Most men only have a small amount of breast tissue, so the most common operation involves taking away all of the breast tissue and the nipple. This is called a mastectomy. You will usually have some or all of the lymph nodes removed from the armpit during this operation.
Occasionally the surgeon may be able to remove only the area of the cancer with some surrounding normal-looking tissue. This operation is called a wide local excision and for some men it may mean that they keep their nipple. It may also be referred to as a lumpectomy.
After this operation, the pathologist examines the tissue that’s been removed to see if there is an area of normal cells around the cancer. This is called a clear margin. If there are still cancer cells at the edge of the removed breast tissue, you’ll need to have a mastectomy.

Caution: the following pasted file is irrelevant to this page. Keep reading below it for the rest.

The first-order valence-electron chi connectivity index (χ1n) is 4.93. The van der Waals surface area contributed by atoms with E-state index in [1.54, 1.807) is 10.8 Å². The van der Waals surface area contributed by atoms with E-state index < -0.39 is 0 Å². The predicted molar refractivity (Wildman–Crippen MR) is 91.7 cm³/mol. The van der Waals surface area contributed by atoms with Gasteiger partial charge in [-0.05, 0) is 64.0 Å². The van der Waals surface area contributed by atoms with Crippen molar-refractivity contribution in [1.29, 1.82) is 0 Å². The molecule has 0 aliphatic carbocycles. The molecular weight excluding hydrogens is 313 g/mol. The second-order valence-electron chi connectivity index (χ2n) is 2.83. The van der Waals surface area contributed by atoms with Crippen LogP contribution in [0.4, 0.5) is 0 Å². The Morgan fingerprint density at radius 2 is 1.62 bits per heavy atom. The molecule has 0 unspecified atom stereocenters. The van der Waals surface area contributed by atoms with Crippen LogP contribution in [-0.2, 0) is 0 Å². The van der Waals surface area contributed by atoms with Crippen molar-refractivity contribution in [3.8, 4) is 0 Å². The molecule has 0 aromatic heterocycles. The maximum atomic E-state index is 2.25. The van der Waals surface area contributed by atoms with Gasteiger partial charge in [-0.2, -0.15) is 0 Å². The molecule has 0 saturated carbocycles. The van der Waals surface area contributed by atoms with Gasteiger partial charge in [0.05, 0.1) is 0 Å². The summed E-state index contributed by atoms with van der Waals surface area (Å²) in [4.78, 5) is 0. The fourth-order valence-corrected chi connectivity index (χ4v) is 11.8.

Before your operation, your surgeon will talk to you about the type of operation that is recommended for you.
Your surgeon or breast care nurse will talk to you about how your chest will look after your surgery. They may show you photographs of other men who have had breast surgery or put you in touch with someone who has been through it. Or you can contact a support group or Breast Cancer Care.